void displayCharacter(char c, Color color, int start_row, int start_pixel);
    void displayNumberSmallFont(int num, Color color, int start_row, int start_pixel);
    void displayNumberBigFont(int num, Color color, int start_row, int start_pixel);
    void displayDigitSmallFont(int digit, Color color, int start_row, int start_pixel);
    void displayDigitBigFont(int digit, Color color, int start_row, int start_pixel);
    void drawBox(int xMin, int yMin, int xMax, int yMax, Color color);

Game Logic

Game Start Screen
Game End Screen

The game logic has interface to the input and output devices. It takes direction as the input from the input device and runs move logic on the game grid. The game algorithm iterates over the 4x4 matrix of integers and merges tiles if there are two same value tiles, adjacent to each other in the direction of the input. The game score is cumulative sum of all the merges that happen in the grid. Once the game grid and scores are updated, display application is used to update the screen.

class Game {
    int grid[4][4];
    int score;
    bool moved;
    DisplayApp *displayApp;   //Output Interface
    Input *input;             //Input Interface

    Game(DisplayApp *displayApp, Input *gameInput);
    void updateScreen();
    void run();            //Takes direction input and calls moveTiles() and invokes updateScreen()
    void generateNewTile();
    bool moveTiles(Direction inputDirection);
    void displayScore();
    void rotate();
    void moveUp();
    void moveDown();
    void moveLeft();
    void moveRight();
    bool gridIsFull();
    bool anyPairsPresent();
    bool gameEnded();

Input Interface

The input for this game is just the direction. So, we can use any device that can give us the direction input. We are letting the user chose between the on-board accelerometer and a thumb joystick. In future we might also want to update the project by integrating a different input device such as touchscreen. But, adding a different device must not change anything in the Game Logic class. This idea can be implemented using an interface class, which defines the input interface. The application code for each of the input devices must implement this interface. This way game logic will only talk to the interface and not to the input device applications directly.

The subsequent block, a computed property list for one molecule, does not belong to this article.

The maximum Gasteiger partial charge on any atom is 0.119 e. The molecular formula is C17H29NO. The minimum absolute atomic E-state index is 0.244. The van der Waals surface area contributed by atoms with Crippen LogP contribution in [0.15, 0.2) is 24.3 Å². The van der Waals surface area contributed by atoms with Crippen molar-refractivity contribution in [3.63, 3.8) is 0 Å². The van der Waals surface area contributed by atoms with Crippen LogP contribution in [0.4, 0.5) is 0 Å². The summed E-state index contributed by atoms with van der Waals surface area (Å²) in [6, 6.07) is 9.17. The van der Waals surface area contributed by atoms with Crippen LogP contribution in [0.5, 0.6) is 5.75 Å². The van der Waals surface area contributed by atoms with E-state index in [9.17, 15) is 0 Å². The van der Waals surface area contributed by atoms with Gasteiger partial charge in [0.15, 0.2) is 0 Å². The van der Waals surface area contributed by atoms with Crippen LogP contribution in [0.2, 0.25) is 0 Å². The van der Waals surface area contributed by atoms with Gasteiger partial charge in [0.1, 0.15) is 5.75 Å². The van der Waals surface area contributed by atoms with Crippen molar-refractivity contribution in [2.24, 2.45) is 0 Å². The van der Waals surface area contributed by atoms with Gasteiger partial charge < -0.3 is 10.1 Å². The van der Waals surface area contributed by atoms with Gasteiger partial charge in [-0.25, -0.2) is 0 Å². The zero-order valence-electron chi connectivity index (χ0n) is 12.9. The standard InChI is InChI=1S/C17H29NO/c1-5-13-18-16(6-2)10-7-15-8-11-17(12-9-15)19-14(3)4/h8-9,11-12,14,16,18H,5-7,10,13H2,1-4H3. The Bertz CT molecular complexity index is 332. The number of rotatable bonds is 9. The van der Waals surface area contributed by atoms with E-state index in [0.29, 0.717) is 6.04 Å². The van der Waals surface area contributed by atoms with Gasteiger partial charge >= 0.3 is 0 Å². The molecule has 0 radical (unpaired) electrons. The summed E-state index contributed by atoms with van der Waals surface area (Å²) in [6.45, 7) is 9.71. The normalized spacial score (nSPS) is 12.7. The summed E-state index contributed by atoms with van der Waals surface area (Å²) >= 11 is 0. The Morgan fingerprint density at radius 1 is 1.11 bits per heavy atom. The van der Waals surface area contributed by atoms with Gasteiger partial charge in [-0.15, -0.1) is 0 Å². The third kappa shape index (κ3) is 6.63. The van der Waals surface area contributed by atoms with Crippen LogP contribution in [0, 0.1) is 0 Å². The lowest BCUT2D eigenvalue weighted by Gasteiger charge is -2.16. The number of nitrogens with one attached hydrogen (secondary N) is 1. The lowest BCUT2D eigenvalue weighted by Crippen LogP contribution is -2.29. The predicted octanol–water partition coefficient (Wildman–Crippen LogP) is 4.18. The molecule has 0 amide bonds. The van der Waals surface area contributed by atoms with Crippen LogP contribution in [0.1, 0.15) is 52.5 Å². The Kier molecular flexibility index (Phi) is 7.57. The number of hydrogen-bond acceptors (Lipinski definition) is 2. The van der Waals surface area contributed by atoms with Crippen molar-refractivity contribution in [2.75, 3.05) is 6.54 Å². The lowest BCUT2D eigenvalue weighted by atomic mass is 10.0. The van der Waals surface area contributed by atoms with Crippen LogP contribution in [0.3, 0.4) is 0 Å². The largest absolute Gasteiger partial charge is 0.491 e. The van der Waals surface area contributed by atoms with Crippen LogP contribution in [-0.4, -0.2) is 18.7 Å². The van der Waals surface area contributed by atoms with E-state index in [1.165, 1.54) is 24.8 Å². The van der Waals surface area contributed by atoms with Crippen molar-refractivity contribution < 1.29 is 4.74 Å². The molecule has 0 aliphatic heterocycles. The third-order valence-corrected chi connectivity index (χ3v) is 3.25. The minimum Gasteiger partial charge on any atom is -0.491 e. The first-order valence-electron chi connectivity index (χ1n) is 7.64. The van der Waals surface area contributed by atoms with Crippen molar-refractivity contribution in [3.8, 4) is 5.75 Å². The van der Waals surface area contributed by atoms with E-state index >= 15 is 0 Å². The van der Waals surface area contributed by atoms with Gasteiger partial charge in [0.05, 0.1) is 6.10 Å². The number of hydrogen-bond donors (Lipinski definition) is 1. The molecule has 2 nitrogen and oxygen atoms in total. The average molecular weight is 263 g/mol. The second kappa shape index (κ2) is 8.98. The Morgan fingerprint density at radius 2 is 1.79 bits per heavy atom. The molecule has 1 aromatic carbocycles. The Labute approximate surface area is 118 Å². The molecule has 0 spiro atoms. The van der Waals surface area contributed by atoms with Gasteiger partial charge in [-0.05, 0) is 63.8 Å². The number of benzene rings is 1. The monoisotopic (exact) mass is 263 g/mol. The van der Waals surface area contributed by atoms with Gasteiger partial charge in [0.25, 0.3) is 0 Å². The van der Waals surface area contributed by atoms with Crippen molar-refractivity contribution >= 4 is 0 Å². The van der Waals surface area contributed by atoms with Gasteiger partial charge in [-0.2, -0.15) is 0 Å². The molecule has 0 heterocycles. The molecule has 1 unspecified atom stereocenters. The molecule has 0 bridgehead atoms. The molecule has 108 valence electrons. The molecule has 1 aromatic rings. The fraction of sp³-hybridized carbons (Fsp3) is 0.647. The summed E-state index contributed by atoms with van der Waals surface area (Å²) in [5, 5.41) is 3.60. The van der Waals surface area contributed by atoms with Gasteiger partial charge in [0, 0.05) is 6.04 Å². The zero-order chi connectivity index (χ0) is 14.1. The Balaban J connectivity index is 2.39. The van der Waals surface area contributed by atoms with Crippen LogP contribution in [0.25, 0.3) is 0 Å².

enum Direction {

class Input {
    virtual Direction getDirection() = 0;
    virtual bool selectPressed() = 0;

Joystick Application

Joystick application implements the Input interface class. The Joystick driver gives out analog X-axis and Y-axis values when it is moved. Joystick application takes these analog values and maps them to a direction value.

class JoystickApp : public Input {
    Joystick *JS;

    JoystickApp(Pin pinX, Pin pinY);
    Direction getDirection();
    bool selectPressed();
    virtual ~JoystickApp();

Accelerometer Application

Accelerometer application implements the Input interface class. We are using the existing Accelerometer drivers from the SJOne development package. The Accelerometer driver gives out analog X-axis and Y-axis values when it is moved. The accelerometer application takes these analog values and maps them to a direction value.

class AccelerometerApp : public Input {
    Acceleration_Sensor acc_sense = Acceleration_Sensor::getInstance();

    AccelerometerApp() {}
    Direction getDirection();
    bool selectPressed();
    virtual ~AccelerometerApp();

Joystick Driver

Thumb Joystick is an analog device. It gives the analog X-axis and Y-axis values whenever it is moved. So, input from joystick is read through the ADC channels of lpc1758. We are using the existing ADC driver available in our SJOne development package and building the joystick driver on top of it. Select signal in the Joystick is currently not being used.

enum Pin {
        k0_25,       // AD0.2 <-- Light Sensor -->
        k0_26,       // AD0.3
        k1_30,       // AD0.4
        k1_31,       // AD0.5

class Joystick {
    uint8_t channelX, channelY;

    Joystick(Pin pinX, Pin pinY);
    void selectPin(Pin pin);